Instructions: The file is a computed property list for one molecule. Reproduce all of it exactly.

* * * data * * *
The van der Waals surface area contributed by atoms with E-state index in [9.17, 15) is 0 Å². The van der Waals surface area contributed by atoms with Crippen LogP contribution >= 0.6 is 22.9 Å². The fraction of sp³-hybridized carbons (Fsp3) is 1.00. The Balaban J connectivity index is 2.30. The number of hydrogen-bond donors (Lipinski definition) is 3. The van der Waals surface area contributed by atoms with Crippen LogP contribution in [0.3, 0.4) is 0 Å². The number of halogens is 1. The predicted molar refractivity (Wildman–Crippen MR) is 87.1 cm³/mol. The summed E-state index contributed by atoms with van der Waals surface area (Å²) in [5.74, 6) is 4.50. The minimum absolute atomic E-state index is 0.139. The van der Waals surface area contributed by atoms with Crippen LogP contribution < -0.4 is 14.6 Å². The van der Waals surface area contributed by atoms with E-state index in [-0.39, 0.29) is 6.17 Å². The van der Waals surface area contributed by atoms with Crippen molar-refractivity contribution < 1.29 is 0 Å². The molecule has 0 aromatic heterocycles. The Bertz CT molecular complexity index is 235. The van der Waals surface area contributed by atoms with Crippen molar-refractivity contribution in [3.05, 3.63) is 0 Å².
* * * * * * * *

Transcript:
The van der Waals surface area contributed by atoms with E-state index in [9.17, 15) is 0 Å². The van der Waals surface area contributed by atoms with Crippen LogP contribution >= 0.6 is 22.9 Å². The fraction of sp³-hybridized carbons (Fsp3) is 1.00. The Balaban J connectivity index is 2.30. The number of hydrogen-bond donors (Lipinski definition) is 3. The van der Waals surface area contributed by atoms with Crippen LogP contribution in [0.3, 0.4) is 0 Å². The number of halogens is 1. The predicted molar refractivity (Wildman–Crippen MR) is 87.1 cm³/mol. The summed E-state index contributed by atoms with van der Waals surface area (Å²) in [5.74, 6) is 4.50. The minimum absolute atomic E-state index is 0.139. The van der Waals surface area contributed by atoms with Crippen LogP contribution < -0.4 is 14.6 Å². The van der Waals surface area contributed by atoms with E-state index in [-0.39, 0.29) is 6.17 Å². The van der Waals surface area contributed by atoms with Crippen molar-refractivity contribution < 1.29 is 0 Å². The molecule has 0 aromatic heterocycles. The Bertz CT molecular complexity index is 235. The van der Waals surface area contributed by atoms with Crippen molar-refractivity contribution in [3.05, 3.63) is 0 Å².